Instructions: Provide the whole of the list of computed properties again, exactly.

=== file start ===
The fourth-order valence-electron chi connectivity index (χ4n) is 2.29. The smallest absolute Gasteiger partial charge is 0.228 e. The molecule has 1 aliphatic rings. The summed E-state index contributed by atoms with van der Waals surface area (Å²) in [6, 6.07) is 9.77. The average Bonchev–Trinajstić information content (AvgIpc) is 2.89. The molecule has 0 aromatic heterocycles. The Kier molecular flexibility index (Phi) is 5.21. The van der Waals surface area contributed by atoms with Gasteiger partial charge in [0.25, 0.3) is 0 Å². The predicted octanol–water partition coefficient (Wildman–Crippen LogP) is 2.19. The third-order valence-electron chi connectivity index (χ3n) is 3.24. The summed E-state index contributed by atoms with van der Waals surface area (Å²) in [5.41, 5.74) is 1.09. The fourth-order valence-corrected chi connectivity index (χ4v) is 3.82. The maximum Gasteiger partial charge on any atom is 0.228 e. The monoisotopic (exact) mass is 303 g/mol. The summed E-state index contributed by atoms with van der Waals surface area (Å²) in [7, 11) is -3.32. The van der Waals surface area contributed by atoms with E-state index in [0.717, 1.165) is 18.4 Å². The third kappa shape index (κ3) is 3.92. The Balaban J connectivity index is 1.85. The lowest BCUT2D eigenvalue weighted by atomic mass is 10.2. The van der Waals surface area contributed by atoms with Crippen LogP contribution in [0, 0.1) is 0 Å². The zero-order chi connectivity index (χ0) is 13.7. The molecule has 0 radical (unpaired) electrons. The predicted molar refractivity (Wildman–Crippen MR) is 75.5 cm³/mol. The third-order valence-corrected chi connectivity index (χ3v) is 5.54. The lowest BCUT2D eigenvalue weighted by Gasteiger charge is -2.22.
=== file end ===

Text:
The fourth-order valence-electron chi connectivity index (χ4n) is 2.29. The smallest absolute Gasteiger partial charge is 0.228 e. The molecule has 1 aliphatic rings. The summed E-state index contributed by atoms with van der Waals surface area (Å²) in [6, 6.07) is 9.77. The average Bonchev–Trinajstić information content (AvgIpc) is 2.89. The molecule has 0 aromatic heterocycles. The Kier molecular flexibility index (Phi) is 5.21. The van der Waals surface area contributed by atoms with Gasteiger partial charge in [0.25, 0.3) is 0 Å². The predicted octanol–water partition coefficient (Wildman–Crippen LogP) is 2.19. The third-order valence-electron chi connectivity index (χ3n) is 3.24. The summed E-state index contributed by atoms with van der Waals surface area (Å²) in [5.41, 5.74) is 1.09. The fourth-order valence-corrected chi connectivity index (χ4v) is 3.82. The maximum Gasteiger partial charge on any atom is 0.228 e. The monoisotopic (exact) mass is 303 g/mol. The summed E-state index contributed by atoms with van der Waals surface area (Å²) in [7, 11) is -3.32. The van der Waals surface area contributed by atoms with E-state index in [0.717, 1.165) is 18.4 Å². The third kappa shape index (κ3) is 3.92. The Balaban J connectivity index is 1.85. The lowest BCUT2D eigenvalue weighted by atomic mass is 10.2. The van der Waals surface area contributed by atoms with Crippen LogP contribution in [0, 0.1) is 0 Å². The zero-order chi connectivity index (χ0) is 13.7. The molecule has 0 radical (unpaired) electrons. The predicted molar refractivity (Wildman–Crippen MR) is 75.5 cm³/mol. The third-order valence-corrected chi connectivity index (χ3v) is 5.54. The lowest BCUT2D eigenvalue weighted by Gasteiger charge is -2.22.